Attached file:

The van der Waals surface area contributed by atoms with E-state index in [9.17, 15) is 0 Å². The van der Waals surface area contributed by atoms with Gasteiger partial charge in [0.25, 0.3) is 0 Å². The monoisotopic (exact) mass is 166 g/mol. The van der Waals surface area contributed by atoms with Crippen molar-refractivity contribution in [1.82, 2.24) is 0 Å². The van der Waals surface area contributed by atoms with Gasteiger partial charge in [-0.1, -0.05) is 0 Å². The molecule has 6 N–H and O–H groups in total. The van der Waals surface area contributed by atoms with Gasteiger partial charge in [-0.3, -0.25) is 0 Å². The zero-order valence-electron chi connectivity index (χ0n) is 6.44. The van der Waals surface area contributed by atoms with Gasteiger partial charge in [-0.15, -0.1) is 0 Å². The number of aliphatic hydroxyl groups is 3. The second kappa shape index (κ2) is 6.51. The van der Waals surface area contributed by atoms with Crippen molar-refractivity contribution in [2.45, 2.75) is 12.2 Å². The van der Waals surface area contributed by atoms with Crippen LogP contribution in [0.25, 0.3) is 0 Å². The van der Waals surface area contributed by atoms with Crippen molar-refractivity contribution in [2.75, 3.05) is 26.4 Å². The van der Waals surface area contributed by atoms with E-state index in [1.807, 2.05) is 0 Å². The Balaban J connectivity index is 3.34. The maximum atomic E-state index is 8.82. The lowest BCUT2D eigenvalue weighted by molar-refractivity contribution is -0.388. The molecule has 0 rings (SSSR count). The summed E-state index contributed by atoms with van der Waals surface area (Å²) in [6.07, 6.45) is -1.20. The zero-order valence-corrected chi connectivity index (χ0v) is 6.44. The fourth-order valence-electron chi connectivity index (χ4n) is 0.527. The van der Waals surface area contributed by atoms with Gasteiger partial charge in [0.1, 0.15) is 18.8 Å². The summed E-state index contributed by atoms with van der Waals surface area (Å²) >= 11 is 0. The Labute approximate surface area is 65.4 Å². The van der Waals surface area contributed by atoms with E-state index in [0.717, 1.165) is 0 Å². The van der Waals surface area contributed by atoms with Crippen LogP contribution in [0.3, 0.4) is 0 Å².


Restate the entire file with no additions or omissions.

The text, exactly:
The van der Waals surface area contributed by atoms with E-state index in [9.17, 15) is 0 Å². The van der Waals surface area contributed by atoms with Gasteiger partial charge in [0.25, 0.3) is 0 Å². The monoisotopic (exact) mass is 166 g/mol. The van der Waals surface area contributed by atoms with Crippen molar-refractivity contribution in [1.82, 2.24) is 0 Å². The van der Waals surface area contributed by atoms with Gasteiger partial charge in [-0.1, -0.05) is 0 Å². The molecule has 6 N–H and O–H groups in total. The van der Waals surface area contributed by atoms with Gasteiger partial charge in [-0.3, -0.25) is 0 Å². The zero-order valence-electron chi connectivity index (χ0n) is 6.44. The van der Waals surface area contributed by atoms with Gasteiger partial charge in [-0.15, -0.1) is 0 Å². The number of aliphatic hydroxyl groups is 3. The second kappa shape index (κ2) is 6.51. The van der Waals surface area contributed by atoms with Crippen molar-refractivity contribution in [2.45, 2.75) is 12.2 Å². The van der Waals surface area contributed by atoms with Crippen LogP contribution in [0.25, 0.3) is 0 Å². The van der Waals surface area contributed by atoms with Crippen molar-refractivity contribution in [2.75, 3.05) is 26.4 Å². The van der Waals surface area contributed by atoms with E-state index in [1.807, 2.05) is 0 Å². The Balaban J connectivity index is 3.34. The maximum atomic E-state index is 8.82. The lowest BCUT2D eigenvalue weighted by molar-refractivity contribution is -0.388. The molecule has 0 rings (SSSR count). The summed E-state index contributed by atoms with van der Waals surface area (Å²) in [6.07, 6.45) is -1.20. The zero-order valence-corrected chi connectivity index (χ0v) is 6.44. The fourth-order valence-electron chi connectivity index (χ4n) is 0.527. The van der Waals surface area contributed by atoms with Gasteiger partial charge in [0.1, 0.15) is 18.8 Å². The summed E-state index contributed by atoms with van der Waals surface area (Å²) >= 11 is 0. The Labute approximate surface area is 65.4 Å². The van der Waals surface area contributed by atoms with E-state index in [0.717, 1.165) is 0 Å². The van der Waals surface area contributed by atoms with Crippen LogP contribution in [0.3, 0.4) is 0 Å².